An Idaho County jury found 21-year-old Forrest J. Pilant guilty on felony counts of injury to a child and aggravated battery of a child Friday night after a one-week trial in Grangeville.
Pilant had been free on $35,000 bail pending the trial, which had been delayed several times because of the coronavirus pandemic. But his public defender, John A. Wiltse, said he was taken into custody pending sentencing after the jury reached its verdict.
Jurors deliberated for about five hours Friday, including a dinner break. Pilant had been charged in connection with the injury to a 15-month-old girl during the month of November 2019, when the child was brought to the Syringa General Hospital emergency room in Grangeville with bruises on both jaws and other parts of her body.
The girl had to be airlifted to a Spokane hospital, where she underwent surgery to relieve bleeding in her brain, according to testimony earlier in the trial. Witnesses at Pilant’s preliminary hearing testified that Pilant had been alone with the child, who is not his biological daughter, during the month in question.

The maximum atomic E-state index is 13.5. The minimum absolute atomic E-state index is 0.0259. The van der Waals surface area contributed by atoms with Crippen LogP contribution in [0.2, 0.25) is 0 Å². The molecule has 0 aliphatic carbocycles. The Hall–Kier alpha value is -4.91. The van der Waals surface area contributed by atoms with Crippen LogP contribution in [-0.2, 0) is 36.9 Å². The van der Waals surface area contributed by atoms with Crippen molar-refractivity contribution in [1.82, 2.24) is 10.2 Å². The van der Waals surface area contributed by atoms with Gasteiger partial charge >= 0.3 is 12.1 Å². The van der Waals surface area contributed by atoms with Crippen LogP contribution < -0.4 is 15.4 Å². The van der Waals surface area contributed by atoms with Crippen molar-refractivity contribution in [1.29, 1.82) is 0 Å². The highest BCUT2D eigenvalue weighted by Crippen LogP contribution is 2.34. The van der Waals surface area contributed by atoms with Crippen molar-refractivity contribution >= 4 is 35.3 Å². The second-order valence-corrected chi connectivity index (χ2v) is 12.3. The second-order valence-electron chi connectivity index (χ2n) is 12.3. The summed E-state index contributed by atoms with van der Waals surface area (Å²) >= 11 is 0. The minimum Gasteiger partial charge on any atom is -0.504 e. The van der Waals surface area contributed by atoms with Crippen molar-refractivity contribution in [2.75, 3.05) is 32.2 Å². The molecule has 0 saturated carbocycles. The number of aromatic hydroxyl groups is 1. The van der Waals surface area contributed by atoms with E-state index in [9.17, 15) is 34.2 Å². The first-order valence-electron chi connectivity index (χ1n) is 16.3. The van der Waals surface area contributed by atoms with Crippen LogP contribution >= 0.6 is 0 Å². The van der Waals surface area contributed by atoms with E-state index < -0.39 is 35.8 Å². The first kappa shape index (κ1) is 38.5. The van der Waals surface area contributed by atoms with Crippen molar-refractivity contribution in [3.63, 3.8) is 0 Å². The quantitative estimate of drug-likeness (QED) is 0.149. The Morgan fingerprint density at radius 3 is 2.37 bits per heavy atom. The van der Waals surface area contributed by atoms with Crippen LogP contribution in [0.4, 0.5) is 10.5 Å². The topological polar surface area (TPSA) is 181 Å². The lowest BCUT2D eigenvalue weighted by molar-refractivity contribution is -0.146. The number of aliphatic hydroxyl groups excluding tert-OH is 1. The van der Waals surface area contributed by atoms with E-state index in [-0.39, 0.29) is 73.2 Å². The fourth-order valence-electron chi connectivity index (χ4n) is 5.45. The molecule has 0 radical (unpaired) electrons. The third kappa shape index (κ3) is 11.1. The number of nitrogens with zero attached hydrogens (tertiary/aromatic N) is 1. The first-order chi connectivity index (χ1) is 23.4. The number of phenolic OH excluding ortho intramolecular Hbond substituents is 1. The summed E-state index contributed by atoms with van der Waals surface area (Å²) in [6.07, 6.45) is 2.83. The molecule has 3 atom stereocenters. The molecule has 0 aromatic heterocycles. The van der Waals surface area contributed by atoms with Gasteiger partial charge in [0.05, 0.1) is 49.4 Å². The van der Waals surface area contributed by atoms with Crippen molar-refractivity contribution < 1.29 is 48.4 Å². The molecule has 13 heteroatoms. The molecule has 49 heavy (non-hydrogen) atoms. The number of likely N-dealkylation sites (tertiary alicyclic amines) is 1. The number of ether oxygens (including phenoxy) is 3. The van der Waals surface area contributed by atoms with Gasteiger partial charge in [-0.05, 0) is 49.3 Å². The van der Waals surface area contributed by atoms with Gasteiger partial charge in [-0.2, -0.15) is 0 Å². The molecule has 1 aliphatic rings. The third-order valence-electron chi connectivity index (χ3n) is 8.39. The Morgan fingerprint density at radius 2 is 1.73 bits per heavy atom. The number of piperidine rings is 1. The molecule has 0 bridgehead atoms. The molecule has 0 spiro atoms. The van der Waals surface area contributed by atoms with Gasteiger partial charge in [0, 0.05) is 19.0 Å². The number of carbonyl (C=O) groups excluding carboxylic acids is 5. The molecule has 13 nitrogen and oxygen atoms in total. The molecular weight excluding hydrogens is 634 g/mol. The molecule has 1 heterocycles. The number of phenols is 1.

Pilant told Grangeville police that he was giving the girl a bath when she fell and sustained her injuries. But Idaho County Prosecutor Kirk MacGregor said the testimony of the doctors who treated her made the truth of the situation clear for the jury.
“I think the medical testimony was just overpowering,” MacGregor said. “It was really expert. These were three doctors, and they were all specialized in pediatrics.”
In contrast, the defense medical expert didn’t ever examine the girl or interview the physicians who treated her, he said. MacGregor also credited Sgt. Michael Quintel of the Grangeville Police Department with conducting a professional investigation that helped bring the case to court.
District Court Judge Gregory FitzMaurice set a sentencing date of June 7 and ordered Pilant to undergo a presentence investigation, which will examine his background before recommending a sentence. Pilant faces a maximum of 10 years in prison on the charge of injury to a child, and 15 years on the charge of aggravated battery of a child.
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